Hello, my lovely dovely friends,
Today we’re going to discuss a topic that keeps finding its way back into my life- mindfulness meditation. Let me back the heck up and tell you about why this is an issue for me. When I started yoga, it meant about 90% asanas, 7% breathing, 3% meditation and zero percent of everything else to me. (Everything else being the many branches of yoga!) This is by no fault of my teachers or my own. As my practice developed, the benefits of breath work, meditation, and the yamas and niyamas became more apparent to me. For example, I developed exercise-induced asthma when I was fourteen. So, pranayama and breathing is equal parts challenging and important (it’s challenging because it’s so important) and that focus was beneficial just as the postures are.
Another example is ahimsa– non-violence. This branch of yoga influenced everything from my decision to go vegetarian to my patience in listening to people, and it’s one of the fundamental principles for yoga. Again, was totally unimportant to me seven years ago but means more now in my current circumstances. Evolution, baby.
So that brings me to mindfulness meditation. Presence. “Being in your body,” as my YTT instructor calls it. In my early teens, I loved yoga but hated meditation. I hated sitting up straight, with my bony bottom on the hard floor, having nothing to focus on besides inhaling and exhaling. I couldn’t see the benefit and how that could help you sleep better, see more clearly, and welcome life’s abundance.
I will let you in on my secret: meditation is NOT necessarily sitting in lotus position, ohm-ing and having no thoughts. IT DOESN’T HAVE TO BE! Can I tell you just how many times (in the past week!) I have left my car windows open, gotten sidetracked at work, or literally thrown a fit about my AC not working in my car when the AC button wasn’t even turned on…talk about not being present in the moment! And in all those moments I’ve caught myself zoning out and tumbling into what I’m about to do next, I realized that meditation is FAR more useful off the mat.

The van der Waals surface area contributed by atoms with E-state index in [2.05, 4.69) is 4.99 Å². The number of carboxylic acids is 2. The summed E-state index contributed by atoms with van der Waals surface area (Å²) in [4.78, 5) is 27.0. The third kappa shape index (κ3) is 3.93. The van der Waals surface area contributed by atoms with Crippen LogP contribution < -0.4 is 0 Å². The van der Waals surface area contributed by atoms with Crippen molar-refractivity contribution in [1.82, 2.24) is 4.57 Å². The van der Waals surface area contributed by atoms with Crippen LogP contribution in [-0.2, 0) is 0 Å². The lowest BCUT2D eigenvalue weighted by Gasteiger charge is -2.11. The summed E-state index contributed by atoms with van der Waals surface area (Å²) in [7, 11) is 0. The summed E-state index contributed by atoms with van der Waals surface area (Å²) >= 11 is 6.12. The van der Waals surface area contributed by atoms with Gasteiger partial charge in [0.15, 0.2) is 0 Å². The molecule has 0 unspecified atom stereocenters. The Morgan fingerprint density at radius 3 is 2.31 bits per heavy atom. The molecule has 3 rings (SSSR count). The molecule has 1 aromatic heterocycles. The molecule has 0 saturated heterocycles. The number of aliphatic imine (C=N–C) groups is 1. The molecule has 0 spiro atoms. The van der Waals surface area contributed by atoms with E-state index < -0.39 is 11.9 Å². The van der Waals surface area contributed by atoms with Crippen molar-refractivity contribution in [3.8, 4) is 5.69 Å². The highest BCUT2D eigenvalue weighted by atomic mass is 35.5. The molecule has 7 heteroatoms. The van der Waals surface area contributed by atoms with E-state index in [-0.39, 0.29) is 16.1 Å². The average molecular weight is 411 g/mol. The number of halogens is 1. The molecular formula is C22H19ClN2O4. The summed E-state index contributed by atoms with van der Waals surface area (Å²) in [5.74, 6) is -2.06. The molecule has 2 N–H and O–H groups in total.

However- in order for this practice to become natural- just like good posture, deep breathing, hydration, etc- you have to practice it pretty consciously first. One of my assignments for YTT was to sit and meditate every day for a week and write about it. I saved that assignment for last and did all my book work about the muscles first because I was dreading it. Really! Listen to this! In eight months, I’ll be a freaking yoga teacher, and I couldn’t even be bothered to spend five minutes meditating each day. So I had to stop and ask myself, why am I so bugged by this? Am I this uncomfortable with shutting myself off from being overactive all the time that I can’t spare five measly minutes?
What I’m saying is, meditation isn’t always sitting still. But in order to have that active meditation, that presence in your life, you have to start by gearing up and sitting with yourself on the mat. Even if it’s just for five minutes. Or one. To teach your mind and body how it feels to be safe in the present. And while you’re in that moment, you might be uncomfortable, restless, or maybe even calm. Find something that works for you- whether it’s counting down your breaths from a random number like eighty-eight, doing a sensory awareness drill, or witnessing your thoughts without judgment…I promise if you give it enough tries, you will find something that speaks to you and it will be well worth it.
More on this to come! I promise!
Thank you for reading and I hope this makes you feel better…because meditation can be pretty damn uncomfortable sometimes (and also pretty amazing). And that’s part of it. 😉